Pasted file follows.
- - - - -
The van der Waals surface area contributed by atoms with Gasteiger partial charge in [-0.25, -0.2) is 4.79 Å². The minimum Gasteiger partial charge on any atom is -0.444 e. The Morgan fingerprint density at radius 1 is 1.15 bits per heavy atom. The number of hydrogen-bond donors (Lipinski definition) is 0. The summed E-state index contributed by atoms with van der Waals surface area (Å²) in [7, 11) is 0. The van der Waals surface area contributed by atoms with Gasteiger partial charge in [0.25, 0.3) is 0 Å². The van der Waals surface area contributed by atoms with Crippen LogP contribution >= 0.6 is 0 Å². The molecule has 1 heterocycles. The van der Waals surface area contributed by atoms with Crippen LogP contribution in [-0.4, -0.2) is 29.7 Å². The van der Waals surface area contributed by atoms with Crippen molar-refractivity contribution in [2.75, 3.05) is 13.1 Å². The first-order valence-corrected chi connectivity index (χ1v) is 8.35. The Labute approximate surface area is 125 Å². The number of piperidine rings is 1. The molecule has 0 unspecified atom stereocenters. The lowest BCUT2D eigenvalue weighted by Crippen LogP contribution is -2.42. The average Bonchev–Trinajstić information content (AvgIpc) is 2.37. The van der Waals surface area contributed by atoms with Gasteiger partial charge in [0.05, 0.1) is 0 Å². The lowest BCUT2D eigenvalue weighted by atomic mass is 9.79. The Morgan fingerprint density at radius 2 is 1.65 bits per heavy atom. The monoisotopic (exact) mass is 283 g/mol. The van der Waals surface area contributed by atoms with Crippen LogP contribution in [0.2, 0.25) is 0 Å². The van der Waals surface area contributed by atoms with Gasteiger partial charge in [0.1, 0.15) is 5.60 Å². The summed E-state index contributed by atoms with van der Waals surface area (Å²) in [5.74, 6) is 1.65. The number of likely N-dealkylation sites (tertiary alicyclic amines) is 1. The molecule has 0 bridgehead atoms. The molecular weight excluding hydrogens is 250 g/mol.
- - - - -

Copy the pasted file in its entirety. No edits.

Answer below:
The van der Waals surface area contributed by atoms with Gasteiger partial charge in [-0.25, -0.2) is 4.79 Å². The minimum Gasteiger partial charge on any atom is -0.444 e. The Morgan fingerprint density at radius 1 is 1.15 bits per heavy atom. The number of hydrogen-bond donors (Lipinski definition) is 0. The summed E-state index contributed by atoms with van der Waals surface area (Å²) in [7, 11) is 0. The van der Waals surface area contributed by atoms with Gasteiger partial charge in [0.25, 0.3) is 0 Å². The van der Waals surface area contributed by atoms with Crippen LogP contribution >= 0.6 is 0 Å². The molecule has 1 heterocycles. The van der Waals surface area contributed by atoms with Crippen LogP contribution in [-0.4, -0.2) is 29.7 Å². The van der Waals surface area contributed by atoms with Crippen molar-refractivity contribution in [2.75, 3.05) is 13.1 Å². The first-order valence-corrected chi connectivity index (χ1v) is 8.35. The Labute approximate surface area is 125 Å². The number of piperidine rings is 1. The molecule has 0 unspecified atom stereocenters. The lowest BCUT2D eigenvalue weighted by Crippen LogP contribution is -2.42. The average Bonchev–Trinajstić information content (AvgIpc) is 2.37. The van der Waals surface area contributed by atoms with Gasteiger partial charge in [0.05, 0.1) is 0 Å². The lowest BCUT2D eigenvalue weighted by atomic mass is 9.79. The Morgan fingerprint density at radius 2 is 1.65 bits per heavy atom. The monoisotopic (exact) mass is 283 g/mol. The van der Waals surface area contributed by atoms with Crippen LogP contribution in [0.2, 0.25) is 0 Å². The van der Waals surface area contributed by atoms with Gasteiger partial charge in [0.1, 0.15) is 5.60 Å². The summed E-state index contributed by atoms with van der Waals surface area (Å²) in [5.74, 6) is 1.65. The number of likely N-dealkylation sites (tertiary alicyclic amines) is 1. The molecule has 0 bridgehead atoms. The molecular weight excluding hydrogens is 250 g/mol.